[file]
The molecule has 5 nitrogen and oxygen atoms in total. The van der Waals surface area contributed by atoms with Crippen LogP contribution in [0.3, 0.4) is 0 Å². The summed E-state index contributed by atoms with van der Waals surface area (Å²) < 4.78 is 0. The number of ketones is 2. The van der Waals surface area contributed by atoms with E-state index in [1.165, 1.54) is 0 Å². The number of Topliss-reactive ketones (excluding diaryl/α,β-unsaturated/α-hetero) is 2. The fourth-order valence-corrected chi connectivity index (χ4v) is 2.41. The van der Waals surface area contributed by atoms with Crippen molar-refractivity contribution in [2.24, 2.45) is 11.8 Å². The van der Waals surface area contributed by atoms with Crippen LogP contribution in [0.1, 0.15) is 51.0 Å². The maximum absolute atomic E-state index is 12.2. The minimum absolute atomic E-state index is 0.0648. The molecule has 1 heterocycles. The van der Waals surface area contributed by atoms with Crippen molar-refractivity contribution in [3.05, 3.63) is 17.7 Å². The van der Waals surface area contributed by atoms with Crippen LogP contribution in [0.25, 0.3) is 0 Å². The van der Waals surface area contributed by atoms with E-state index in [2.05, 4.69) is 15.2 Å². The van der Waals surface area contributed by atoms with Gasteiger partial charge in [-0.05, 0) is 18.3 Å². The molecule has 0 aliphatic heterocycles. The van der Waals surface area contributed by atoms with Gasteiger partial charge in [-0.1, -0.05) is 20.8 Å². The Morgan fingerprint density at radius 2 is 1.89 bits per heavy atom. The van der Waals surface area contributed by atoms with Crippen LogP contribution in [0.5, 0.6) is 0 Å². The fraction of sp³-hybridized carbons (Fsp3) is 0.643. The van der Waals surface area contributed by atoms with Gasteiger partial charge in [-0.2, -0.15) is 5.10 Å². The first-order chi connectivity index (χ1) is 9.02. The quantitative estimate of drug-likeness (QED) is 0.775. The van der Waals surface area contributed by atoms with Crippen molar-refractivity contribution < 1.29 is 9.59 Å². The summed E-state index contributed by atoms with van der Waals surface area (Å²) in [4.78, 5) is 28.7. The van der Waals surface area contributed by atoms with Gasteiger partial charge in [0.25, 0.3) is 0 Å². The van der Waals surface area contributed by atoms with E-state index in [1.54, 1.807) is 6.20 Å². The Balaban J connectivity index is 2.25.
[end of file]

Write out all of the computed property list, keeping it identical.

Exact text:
The molecule has 5 nitrogen and oxygen atoms in total. The van der Waals surface area contributed by atoms with Crippen LogP contribution in [0.3, 0.4) is 0 Å². The summed E-state index contributed by atoms with van der Waals surface area (Å²) < 4.78 is 0. The number of ketones is 2. The van der Waals surface area contributed by atoms with E-state index in [1.165, 1.54) is 0 Å². The number of Topliss-reactive ketones (excluding diaryl/α,β-unsaturated/α-hetero) is 2. The fourth-order valence-corrected chi connectivity index (χ4v) is 2.41. The van der Waals surface area contributed by atoms with Crippen molar-refractivity contribution in [2.24, 2.45) is 11.8 Å². The van der Waals surface area contributed by atoms with Crippen LogP contribution in [0.1, 0.15) is 51.0 Å². The maximum absolute atomic E-state index is 12.2. The minimum absolute atomic E-state index is 0.0648. The molecule has 1 heterocycles. The van der Waals surface area contributed by atoms with Crippen molar-refractivity contribution in [3.05, 3.63) is 17.7 Å². The van der Waals surface area contributed by atoms with Crippen LogP contribution in [0.25, 0.3) is 0 Å². The van der Waals surface area contributed by atoms with E-state index in [2.05, 4.69) is 15.2 Å². The van der Waals surface area contributed by atoms with Gasteiger partial charge in [-0.05, 0) is 18.3 Å². The molecule has 0 aliphatic heterocycles. The van der Waals surface area contributed by atoms with Gasteiger partial charge in [-0.1, -0.05) is 20.8 Å². The Morgan fingerprint density at radius 2 is 1.89 bits per heavy atom. The van der Waals surface area contributed by atoms with Crippen LogP contribution in [0.5, 0.6) is 0 Å². The fraction of sp³-hybridized carbons (Fsp3) is 0.643. The van der Waals surface area contributed by atoms with Gasteiger partial charge in [-0.2, -0.15) is 5.10 Å². The first-order chi connectivity index (χ1) is 9.02. The quantitative estimate of drug-likeness (QED) is 0.775. The van der Waals surface area contributed by atoms with Crippen molar-refractivity contribution < 1.29 is 9.59 Å². The summed E-state index contributed by atoms with van der Waals surface area (Å²) in [4.78, 5) is 28.7. The van der Waals surface area contributed by atoms with Gasteiger partial charge in [0.25, 0.3) is 0 Å². The van der Waals surface area contributed by atoms with E-state index in [1.54, 1.807) is 6.20 Å². The Balaban J connectivity index is 2.25.